Indigenous Knowledge, South-South Exchange of New Technologies and a Warped Intellectual Property Rights System

Moses Mpuria Kindiki


In this paper I analyse the contribution of new technologies in sustainable development and poverty alleviation in the global South. My research design is desktop analysis based on a theoretical communication model of the knowledge and communication interface. I present an analysis of the possibilities that exist in South-South exchange of indigenous knowledge using the new technologies, defined as the modern Information and Communication Technologies (ICTs), to address problems of poverty and sustainability. I also give an example of a programme in India that has successfully attempted this. In this paper I employ qualitative method of analysis. I find that there is great potential in South-South exchange of new technologies to address problems of poverty and sustainability. In the same breath, however, I contend that there are substantial challenges that the Intellectual Property Rights (IPRs) system poses to this exchange. I conclude that the exchange is sustainable only to the extent that the South is able to push for the revision of the world trade organisation IPRs regime to avoid appropriation of one of its greatest assets, namely indigenous knowledge. In this paper I recommend that the South should be unflinching in its quest for a fair IPR system.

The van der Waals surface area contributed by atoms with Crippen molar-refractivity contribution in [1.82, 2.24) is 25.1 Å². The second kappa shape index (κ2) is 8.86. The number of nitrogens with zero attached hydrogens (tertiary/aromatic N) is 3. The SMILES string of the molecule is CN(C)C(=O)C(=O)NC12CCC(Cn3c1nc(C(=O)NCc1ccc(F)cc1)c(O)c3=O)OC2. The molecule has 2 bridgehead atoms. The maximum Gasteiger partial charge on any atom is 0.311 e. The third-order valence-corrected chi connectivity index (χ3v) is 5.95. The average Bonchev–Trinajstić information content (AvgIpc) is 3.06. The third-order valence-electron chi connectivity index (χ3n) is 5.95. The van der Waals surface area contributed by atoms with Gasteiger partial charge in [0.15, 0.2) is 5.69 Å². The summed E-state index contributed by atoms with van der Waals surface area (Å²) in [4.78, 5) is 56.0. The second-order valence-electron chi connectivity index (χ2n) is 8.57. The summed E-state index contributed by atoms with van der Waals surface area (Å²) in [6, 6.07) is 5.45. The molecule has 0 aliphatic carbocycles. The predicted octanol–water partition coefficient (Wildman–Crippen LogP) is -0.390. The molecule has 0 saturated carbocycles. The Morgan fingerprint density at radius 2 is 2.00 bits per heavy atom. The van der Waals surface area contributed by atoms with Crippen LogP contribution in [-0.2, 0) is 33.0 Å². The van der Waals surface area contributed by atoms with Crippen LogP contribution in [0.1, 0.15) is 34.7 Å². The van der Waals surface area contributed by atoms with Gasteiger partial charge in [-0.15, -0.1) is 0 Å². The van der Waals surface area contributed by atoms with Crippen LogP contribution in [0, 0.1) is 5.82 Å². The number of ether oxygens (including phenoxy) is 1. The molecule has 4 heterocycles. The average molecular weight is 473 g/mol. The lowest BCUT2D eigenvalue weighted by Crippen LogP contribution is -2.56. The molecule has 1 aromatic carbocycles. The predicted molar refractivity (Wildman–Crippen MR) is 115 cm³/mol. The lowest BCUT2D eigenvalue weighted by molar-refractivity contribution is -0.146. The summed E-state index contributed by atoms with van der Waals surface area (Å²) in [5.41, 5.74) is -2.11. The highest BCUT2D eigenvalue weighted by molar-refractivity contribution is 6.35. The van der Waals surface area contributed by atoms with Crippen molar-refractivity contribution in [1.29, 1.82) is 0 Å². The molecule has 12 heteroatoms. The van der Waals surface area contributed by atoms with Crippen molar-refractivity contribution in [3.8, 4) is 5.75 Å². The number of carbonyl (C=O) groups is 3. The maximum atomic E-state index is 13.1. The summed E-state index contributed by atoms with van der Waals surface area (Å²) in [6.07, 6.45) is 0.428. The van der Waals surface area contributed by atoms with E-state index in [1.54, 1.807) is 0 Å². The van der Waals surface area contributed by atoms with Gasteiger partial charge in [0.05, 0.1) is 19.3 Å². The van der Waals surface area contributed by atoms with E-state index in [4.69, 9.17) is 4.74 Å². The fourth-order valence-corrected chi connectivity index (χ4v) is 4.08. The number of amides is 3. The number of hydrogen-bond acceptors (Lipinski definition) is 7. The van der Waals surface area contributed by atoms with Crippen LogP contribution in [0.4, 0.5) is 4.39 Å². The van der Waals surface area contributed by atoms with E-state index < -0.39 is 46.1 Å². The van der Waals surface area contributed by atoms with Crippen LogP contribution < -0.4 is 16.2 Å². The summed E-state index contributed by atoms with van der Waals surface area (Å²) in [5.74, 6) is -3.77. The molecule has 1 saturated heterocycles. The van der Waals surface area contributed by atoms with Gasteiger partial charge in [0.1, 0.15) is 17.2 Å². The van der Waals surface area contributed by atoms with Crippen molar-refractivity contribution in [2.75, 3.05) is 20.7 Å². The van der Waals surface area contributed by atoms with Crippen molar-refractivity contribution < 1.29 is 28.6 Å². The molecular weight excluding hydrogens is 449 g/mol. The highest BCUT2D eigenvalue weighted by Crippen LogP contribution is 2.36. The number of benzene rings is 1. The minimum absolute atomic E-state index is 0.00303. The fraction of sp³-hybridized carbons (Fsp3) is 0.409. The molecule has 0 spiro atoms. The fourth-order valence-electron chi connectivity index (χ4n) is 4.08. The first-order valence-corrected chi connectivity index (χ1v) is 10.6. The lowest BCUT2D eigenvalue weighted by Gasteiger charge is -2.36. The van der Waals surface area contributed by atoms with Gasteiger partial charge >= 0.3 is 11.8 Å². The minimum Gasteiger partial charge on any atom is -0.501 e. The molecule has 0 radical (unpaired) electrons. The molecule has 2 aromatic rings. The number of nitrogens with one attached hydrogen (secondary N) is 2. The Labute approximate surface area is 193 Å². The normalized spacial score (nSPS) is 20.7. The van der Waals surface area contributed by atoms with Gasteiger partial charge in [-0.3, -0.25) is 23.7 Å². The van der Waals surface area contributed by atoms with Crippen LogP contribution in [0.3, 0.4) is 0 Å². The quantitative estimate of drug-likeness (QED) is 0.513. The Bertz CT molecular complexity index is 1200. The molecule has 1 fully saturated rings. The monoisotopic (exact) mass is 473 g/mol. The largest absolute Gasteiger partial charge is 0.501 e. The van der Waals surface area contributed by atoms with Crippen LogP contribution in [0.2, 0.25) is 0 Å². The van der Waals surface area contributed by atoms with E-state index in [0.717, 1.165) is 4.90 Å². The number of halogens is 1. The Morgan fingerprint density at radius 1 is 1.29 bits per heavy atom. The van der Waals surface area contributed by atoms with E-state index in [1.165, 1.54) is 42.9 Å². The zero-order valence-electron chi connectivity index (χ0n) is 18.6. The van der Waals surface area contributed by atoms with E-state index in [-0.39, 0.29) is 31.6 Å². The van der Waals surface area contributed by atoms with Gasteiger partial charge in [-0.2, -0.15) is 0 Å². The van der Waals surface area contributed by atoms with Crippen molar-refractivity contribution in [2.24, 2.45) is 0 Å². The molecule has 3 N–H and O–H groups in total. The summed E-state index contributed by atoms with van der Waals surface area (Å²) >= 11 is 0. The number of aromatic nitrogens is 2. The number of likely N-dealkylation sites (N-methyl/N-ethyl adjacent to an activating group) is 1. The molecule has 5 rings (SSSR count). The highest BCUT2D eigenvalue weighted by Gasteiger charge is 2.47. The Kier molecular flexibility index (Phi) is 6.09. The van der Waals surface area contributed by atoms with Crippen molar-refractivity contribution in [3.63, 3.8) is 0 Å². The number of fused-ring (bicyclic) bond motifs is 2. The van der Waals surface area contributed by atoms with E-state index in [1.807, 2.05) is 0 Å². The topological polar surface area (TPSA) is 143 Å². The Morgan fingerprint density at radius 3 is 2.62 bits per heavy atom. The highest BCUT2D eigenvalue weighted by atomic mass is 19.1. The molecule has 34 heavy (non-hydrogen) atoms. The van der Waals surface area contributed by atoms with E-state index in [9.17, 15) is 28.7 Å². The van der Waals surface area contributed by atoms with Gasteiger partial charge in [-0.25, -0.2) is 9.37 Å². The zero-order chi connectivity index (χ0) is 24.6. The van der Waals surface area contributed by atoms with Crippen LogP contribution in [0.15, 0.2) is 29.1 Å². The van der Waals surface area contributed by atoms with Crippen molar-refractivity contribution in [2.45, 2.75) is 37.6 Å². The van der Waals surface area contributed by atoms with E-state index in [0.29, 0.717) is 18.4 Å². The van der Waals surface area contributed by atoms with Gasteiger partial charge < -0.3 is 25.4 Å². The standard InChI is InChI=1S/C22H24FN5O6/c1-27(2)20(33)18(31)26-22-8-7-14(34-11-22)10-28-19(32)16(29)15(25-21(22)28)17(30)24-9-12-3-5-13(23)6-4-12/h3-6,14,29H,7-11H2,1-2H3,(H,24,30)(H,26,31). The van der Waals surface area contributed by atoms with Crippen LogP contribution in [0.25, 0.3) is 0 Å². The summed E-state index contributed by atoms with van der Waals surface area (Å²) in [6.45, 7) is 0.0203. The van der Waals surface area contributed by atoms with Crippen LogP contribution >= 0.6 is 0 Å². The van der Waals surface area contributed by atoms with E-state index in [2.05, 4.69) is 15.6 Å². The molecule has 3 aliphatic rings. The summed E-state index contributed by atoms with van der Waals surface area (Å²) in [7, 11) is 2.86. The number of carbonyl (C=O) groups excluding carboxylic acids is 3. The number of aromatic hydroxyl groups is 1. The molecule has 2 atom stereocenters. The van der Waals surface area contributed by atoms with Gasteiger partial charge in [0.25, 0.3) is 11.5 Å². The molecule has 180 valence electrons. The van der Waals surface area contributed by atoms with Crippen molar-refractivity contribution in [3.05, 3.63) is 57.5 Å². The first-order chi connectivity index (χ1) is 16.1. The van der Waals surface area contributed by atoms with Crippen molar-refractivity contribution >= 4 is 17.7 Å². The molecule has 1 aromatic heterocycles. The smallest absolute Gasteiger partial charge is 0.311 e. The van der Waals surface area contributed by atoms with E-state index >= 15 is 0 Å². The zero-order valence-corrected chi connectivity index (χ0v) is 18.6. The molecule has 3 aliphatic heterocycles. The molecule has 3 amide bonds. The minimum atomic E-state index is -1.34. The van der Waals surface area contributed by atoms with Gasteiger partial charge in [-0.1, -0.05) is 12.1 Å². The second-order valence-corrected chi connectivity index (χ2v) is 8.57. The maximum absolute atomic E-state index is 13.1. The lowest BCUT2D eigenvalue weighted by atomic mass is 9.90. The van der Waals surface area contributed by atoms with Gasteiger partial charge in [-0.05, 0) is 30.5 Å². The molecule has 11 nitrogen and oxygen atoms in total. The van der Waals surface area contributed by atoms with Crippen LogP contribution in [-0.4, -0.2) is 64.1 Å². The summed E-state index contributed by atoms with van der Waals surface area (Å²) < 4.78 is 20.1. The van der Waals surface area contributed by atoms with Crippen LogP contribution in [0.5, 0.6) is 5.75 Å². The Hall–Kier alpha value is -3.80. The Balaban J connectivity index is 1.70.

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International Journal of Social Science Studies   ISSN 2324-8033 (Print)   ISSN 2324-8041 (Online)

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